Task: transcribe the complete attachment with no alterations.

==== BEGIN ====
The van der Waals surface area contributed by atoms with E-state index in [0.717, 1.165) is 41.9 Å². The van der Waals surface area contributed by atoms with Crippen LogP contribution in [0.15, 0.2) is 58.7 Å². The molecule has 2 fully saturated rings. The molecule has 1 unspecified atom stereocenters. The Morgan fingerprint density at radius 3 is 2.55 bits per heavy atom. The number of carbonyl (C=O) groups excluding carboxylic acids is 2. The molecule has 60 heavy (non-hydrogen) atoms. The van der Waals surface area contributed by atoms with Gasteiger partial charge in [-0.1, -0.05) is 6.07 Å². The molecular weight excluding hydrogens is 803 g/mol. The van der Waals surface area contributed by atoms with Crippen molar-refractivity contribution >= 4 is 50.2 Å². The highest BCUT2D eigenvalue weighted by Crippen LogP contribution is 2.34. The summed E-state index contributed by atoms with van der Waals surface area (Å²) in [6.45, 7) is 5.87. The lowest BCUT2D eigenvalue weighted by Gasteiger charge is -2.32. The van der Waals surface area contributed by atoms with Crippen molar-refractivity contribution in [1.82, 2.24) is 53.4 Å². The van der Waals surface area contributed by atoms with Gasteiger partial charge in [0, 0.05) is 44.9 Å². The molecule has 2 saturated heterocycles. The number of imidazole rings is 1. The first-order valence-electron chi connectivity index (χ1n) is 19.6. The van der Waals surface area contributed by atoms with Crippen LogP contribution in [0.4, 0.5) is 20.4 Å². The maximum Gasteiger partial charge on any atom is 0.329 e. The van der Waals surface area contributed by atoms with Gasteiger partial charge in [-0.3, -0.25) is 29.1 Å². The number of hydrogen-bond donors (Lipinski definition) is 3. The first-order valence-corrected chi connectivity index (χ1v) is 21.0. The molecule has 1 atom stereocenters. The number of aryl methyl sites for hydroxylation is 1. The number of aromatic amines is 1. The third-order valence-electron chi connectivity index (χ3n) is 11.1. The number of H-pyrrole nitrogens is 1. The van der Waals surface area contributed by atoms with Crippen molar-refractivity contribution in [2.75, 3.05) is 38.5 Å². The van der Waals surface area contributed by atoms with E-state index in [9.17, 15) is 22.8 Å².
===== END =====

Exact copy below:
The van der Waals surface area contributed by atoms with E-state index in [0.717, 1.165) is 41.9 Å². The van der Waals surface area contributed by atoms with Crippen LogP contribution in [0.15, 0.2) is 58.7 Å². The molecule has 2 fully saturated rings. The molecule has 1 unspecified atom stereocenters. The Morgan fingerprint density at radius 3 is 2.55 bits per heavy atom. The number of carbonyl (C=O) groups excluding carboxylic acids is 2. The molecule has 60 heavy (non-hydrogen) atoms. The van der Waals surface area contributed by atoms with Gasteiger partial charge in [-0.1, -0.05) is 6.07 Å². The molecular weight excluding hydrogens is 803 g/mol. The van der Waals surface area contributed by atoms with Crippen molar-refractivity contribution >= 4 is 50.2 Å². The highest BCUT2D eigenvalue weighted by Crippen LogP contribution is 2.34. The summed E-state index contributed by atoms with van der Waals surface area (Å²) in [6.45, 7) is 5.87. The lowest BCUT2D eigenvalue weighted by Gasteiger charge is -2.32. The van der Waals surface area contributed by atoms with Crippen molar-refractivity contribution in [1.82, 2.24) is 53.4 Å². The van der Waals surface area contributed by atoms with Gasteiger partial charge in [0, 0.05) is 44.9 Å². The molecule has 2 saturated heterocycles. The number of imidazole rings is 1. The first-order valence-electron chi connectivity index (χ1n) is 19.6. The van der Waals surface area contributed by atoms with Crippen LogP contribution in [0.4, 0.5) is 20.4 Å². The maximum Gasteiger partial charge on any atom is 0.329 e. The van der Waals surface area contributed by atoms with Gasteiger partial charge in [-0.3, -0.25) is 29.1 Å². The number of hydrogen-bond donors (Lipinski definition) is 3. The first-order valence-corrected chi connectivity index (χ1v) is 21.0. The molecule has 1 atom stereocenters. The number of aryl methyl sites for hydroxylation is 1. The number of aromatic amines is 1. The third-order valence-electron chi connectivity index (χ3n) is 11.1. The number of H-pyrrole nitrogens is 1. The van der Waals surface area contributed by atoms with Crippen molar-refractivity contribution in [2.75, 3.05) is 38.5 Å². The van der Waals surface area contributed by atoms with E-state index in [9.17, 15) is 22.8 Å².